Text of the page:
Image of Jolt charging station
Telus, a leading Canadian telecommunication and technology company, is launching a new electric vehicle charging network, alongside Australia-based EV charging company, Jolt. Photo: Jolt

The Telus-Jolt partnership will allow drivers across Canada to get their first 7 kWh of daily fast charging free by 2027

Canadian telecommunications company Telus is launching a new electric vehicle charging network in partnership with an Australian EV charging network developer, Jolt.

The two companies say they will install up to 5,000 DC fast chargers over the next five years in urban areas across Canada. The project aims to facilitate the growing demand for EV charging — and particularly for DC fast charging.

“We’ve been looking to get our whole business on renewable energy and have a target to be 100 per cent renewable energy utilization by 2025. So anything around environmental sustainability is something we’re keyed into,” says Tony Geheran, chief operations officer at Telus, in an interview with Electric Autonomy.

What makes this network different is that Telus and Jolt say much of the charging — 7 kWh daily, per customer — will be provided for free.

“Jolt and Telus partnered based on the shared values between the two businesses whereby we both want to contribute to making Canada and the community more sustainable,” wrote a Jolt spokesperson in an email to Electric Autonomy.

It was Jolt, founded in 2018, that approached Telus over a year ago with the proposal for partnering and expanding its EV charging network operations into the Canadian market.

“We wanted to go with Jolt because they’ve got a tried and tested business model,” says Geheran. “They know how the mechanics of making sure these chargers are maintained, work well and their uptime is good. Their whole business model is predicated on that.”

Jolt already offers limited free electric vehicle fast-charging stations in Australia. It also began operating in New Zealand last year where it is working to build charging infrastructure in partnership with governments, cities, utilities, transit authorities and private landowners.

It also has plans to open in the United Kingdom.

Free DC fast charging in Canada

Telus and Jolt are already starting to build “quite a number” of charging stations in Toronto and in the Lower Mainland region of B.C., says Geheran.

The sites are in urban downtown areas, the company claims, but Electric Autonomy could not independently verify this through the company’s “find a charger” webpage. Instead, viewers are redirected to a map of Australia.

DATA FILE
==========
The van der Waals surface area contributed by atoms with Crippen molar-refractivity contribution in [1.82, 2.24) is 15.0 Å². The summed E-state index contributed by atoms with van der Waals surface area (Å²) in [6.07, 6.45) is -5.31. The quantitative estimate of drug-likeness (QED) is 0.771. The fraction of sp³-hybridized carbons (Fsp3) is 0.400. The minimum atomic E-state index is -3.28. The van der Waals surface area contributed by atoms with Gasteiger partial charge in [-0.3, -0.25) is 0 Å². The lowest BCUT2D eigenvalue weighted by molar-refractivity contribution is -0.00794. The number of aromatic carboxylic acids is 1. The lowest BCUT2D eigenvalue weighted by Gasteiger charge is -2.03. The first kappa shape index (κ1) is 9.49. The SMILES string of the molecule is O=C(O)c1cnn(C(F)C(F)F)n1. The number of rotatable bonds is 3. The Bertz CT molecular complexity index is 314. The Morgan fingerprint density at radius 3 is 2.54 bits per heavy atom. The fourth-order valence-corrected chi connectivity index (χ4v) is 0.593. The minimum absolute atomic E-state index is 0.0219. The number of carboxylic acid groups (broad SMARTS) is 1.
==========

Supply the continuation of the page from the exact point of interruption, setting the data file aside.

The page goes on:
Across the Jolt-Telus EV charging network, all EV drivers will have access to 7 kWh of free charging per day through the Jolt mobile app. This equates to around 40 to 50 kilometres of range and a charging time of 15 to 20 minutes, depending on the vehicle, say the companies.

Telus and Jolt estimate that taking advantage of the 7 kWh of free daily charging offered by their charging network could save drivers approximately $1,000 per year in public DC fast charging costs. (Neither company cites the information this estimate is based on.)

If EV drivers need more charging, they can extend their charging session. Billing over 7 kWh is based on the regional electricity rate.

“I think this is an exciting business model that Jolt will bring into Canada,” says Geheran.

Telus will leverage its expertise in network-building partnerships to help with the infrastructure rollout of the charging network.

Geheran adds that Telus not only focused on using renewable energy for its own purposes but also on assisting its customers in enhancing energy efficiency within their respective businesses.

“[This partnership] seemed like an extension of our business model and it’s good for our communities. It’s good for making EV charging accessible and for getting more EVs on the road,” says Geheran.

Possible NACS plug adoption

The Telus-Jolt network in Canada will be 100 per cent certified renewable power. The charging stations will offer both Combined Charging System (CCS) and CHAdeMO connectors.

However, given the latest buzz around the North American Charging Standard (NACS) charging plugs gaining support from automakers and charging network operators alike, Electric Autonomy reached out to Jolt to learn more about their plans to adopt this connector type for their Canadian charging network.

“As we consistently optimize our product and technology based on market changes and customer needs, we will be monitoring any further opportunities for further product optimizations as we progress,” says Jolt’s spokesperson.

Geheran also acknowledged Telus’ commitment to creating an inclusive network accessible to all EV users.

“We want to make [our chargers] accessible for all EV users. It has to fit the predominant charging connectors in the market, so that would be where we’ll be going on that,” says Geheran.

In addition to charging plugs, the stations will integrate Telus’ public Wi-Fi functionality and power. The WiFi will support digital advertisements displayed on the charging stations and enable customers to connect via the Jolt app.

1 comment
  1. Glad to see more DC chargers in BC. Some of the numbers in this article do not make a lot of sense though. 7KWh is not most of the charging people would typically do at fast charger. 15 to 20 minures of DC fast charging would also give you quite a bit more than 7KWh of charge, Is the article confusing Level 2 charging with Level 3 charging (i.e. DC fast charging). 500 DC fast chargers would be geat, but it seems like a lot. No mention of the power provided either.

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